One in ten babies will be born premature, which means that one in ten moms, and families, will spend time in the Neonatal Intensive Care Unit (NICU). While well meaning, people oftentimes will attempt to manage their own discomfort by finding the silver lining. When we focus on the positive without also embracing uncomfortable truths (e.g., we don’t know if things will be okay), and feelings (fear, anger, sadness, to name a few), we do moms a disservice. Moms begin to feel alone in their struggles, and as though they cannot receive the support they may need. The below is a guide on ways you can navigate a vulnerable situation and create emotional space for a mom to feel supported by you.


“I’m here for you if you feel like you are ready to talk.”

This statement should be repeated throughout the course of the NICU stay, and if baby comes home. You are letting her know that she can reach out to you when she is ready without pressuring her to share feelings/thoughts that she may not want to discuss. Many NICU families continue to struggle if they bring baby home as this transition is often frought with fear, exhaustion and worry about baby's health. So keep reminding her that you are there for her whenever she is ready.


“I know of so many preemies who are doing great now!”

This may be true, but minimizes the entirety of a moms experience in the NICU. These moms are in a shared space with many babies and families who may be fighting for their lives. You have no idea what this mom and family witnesses or experiences during the time they spend at the NICU. You also don’t know what the outcome of their NICU stay will be.


“How are you and baby doing today?”

Things rapidly change during a mom’s NICU stay, and each day is unpredictable. Check-in with her about how she’s doing and how the baby is doing. You never know what each day may bring.


“You and baby are going to be just fine.”

Well, we hope so, but you don’t know that this will actually happen. It's okay to not know, and sitting in the unknown can be tough. Instead, check-in with yourself, and be curious about why you want to predict the future. Can it be that you are trying to manage your own feelings of discomfort? Is the above statement more for you then it is for mom?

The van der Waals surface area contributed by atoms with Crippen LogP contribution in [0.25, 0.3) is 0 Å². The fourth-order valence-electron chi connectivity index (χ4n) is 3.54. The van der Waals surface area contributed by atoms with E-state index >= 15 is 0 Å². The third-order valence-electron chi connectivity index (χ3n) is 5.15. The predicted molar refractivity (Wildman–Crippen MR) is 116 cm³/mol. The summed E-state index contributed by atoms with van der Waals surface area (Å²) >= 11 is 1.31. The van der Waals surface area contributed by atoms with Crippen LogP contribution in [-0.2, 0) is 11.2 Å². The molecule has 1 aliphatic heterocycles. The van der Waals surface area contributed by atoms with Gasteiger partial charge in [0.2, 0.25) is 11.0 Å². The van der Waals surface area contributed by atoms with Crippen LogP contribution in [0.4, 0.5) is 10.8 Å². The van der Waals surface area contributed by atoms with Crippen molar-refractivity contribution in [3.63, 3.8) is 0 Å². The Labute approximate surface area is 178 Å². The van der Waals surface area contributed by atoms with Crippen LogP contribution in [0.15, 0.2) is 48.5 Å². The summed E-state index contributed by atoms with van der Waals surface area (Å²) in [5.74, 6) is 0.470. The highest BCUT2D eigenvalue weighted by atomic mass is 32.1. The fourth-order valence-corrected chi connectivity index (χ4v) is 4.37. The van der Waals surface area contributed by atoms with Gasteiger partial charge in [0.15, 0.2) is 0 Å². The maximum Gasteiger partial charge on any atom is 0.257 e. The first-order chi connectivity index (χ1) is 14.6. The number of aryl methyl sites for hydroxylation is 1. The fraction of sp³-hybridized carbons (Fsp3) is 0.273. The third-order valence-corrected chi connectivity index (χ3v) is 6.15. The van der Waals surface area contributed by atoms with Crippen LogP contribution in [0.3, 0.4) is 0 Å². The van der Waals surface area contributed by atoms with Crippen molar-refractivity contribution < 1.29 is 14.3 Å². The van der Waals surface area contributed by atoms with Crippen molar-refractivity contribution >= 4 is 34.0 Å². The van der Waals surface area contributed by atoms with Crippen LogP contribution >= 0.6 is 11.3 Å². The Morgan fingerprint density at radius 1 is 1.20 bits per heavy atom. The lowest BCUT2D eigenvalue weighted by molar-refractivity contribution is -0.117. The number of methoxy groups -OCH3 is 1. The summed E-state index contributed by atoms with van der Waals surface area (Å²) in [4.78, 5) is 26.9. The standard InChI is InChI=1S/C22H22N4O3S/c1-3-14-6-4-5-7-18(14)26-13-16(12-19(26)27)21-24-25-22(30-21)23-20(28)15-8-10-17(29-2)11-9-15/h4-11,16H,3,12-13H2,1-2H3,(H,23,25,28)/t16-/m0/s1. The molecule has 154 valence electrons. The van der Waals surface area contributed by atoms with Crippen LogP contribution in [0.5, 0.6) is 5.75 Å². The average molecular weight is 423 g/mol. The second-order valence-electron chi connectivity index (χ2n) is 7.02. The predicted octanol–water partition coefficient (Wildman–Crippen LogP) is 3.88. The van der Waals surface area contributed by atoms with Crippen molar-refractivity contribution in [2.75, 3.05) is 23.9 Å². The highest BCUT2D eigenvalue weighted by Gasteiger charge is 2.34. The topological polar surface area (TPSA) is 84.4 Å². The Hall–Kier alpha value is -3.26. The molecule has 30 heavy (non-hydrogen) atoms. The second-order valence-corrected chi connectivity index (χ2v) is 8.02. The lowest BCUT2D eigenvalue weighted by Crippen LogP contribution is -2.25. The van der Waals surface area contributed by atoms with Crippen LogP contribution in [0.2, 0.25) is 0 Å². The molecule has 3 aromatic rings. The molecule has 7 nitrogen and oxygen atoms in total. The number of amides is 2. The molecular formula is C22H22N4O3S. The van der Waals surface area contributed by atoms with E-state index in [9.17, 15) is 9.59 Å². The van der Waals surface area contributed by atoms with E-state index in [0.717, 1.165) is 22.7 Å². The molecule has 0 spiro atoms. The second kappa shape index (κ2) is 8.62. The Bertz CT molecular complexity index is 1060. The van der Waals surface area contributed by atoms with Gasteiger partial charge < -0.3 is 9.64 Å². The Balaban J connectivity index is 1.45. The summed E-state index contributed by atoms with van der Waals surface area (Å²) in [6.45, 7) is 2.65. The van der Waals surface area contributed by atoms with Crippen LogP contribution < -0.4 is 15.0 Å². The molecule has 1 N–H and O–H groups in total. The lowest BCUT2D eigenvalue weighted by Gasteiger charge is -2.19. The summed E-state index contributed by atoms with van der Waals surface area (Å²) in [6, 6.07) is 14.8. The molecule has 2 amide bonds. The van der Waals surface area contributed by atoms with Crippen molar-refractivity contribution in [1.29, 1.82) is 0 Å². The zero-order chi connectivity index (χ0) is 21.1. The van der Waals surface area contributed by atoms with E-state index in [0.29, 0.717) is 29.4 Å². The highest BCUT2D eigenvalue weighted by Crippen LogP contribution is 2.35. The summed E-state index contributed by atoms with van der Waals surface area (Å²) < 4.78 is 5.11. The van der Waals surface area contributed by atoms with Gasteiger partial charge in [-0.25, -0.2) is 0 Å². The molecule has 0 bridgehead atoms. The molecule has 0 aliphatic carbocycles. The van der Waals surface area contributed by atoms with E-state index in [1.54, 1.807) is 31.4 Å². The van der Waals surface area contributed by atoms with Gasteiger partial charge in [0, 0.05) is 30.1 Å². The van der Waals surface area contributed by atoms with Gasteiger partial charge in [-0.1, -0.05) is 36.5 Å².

Watching loved ones experience a premature birth can bring up many feelings and thoughts. Make sure you take care of yourself so that you can be there in ways that matter for the moms in the NICU in your life.



“I would like to be helpful. Some ideas I have include home-cooked meals, and giving you rides to the NICU. Are there other ways I can help?”

Be proactive. Moms are usually trying to spend as much time at the NICU as possible so rides may be necessary especially if partner goes back to work. Home-cooked meals are great for the same reason, and can be extra helpful for moms who may have other children at home. Household chores need to get done as well. Of-course, honor boundaries, and always check-in with the mom first.


“Let me know if you need help.”

Don’t place the responsibility on the mom to identify ways in which you can be helpful. Moms are overwhelmed, and may not be able to let you know how to help in the moment. Also, your offer to help may have been some time ago when she was not ready to accept your help. She may feel as though too much time has passed, and the offer no longer stands.



“Just in case you don't know already, you are not to blame for any of this.”

Guilt is a very common feeling among moms in the NICU who will blame themselves for their babies being born too soon. Some share that their “bodies” failed them while others wonder if they did “something wrong” during their pregnancy to cause the pre-term birth. Making this statement helps acknowledge the fact that they did nothing wrong.

Don’t Say:

“You look so good! You didn’t have to suffer through the third trimester.”

Actually, let’s do all women a favor, and not say this to any new moms. We don’t know her story, and what her mind/body/soul has been through. This is especially true of NICU moms who may be harboring guilt about their “bodies failing them.” A lot of women would loved to gain the weight and experience the third trimester.

Your support of a mom in the NICU is invaluable. In the end, NICU moms will remember how you were able tolerate the unknown, and feelings of discomfort while being a source for strength and hope.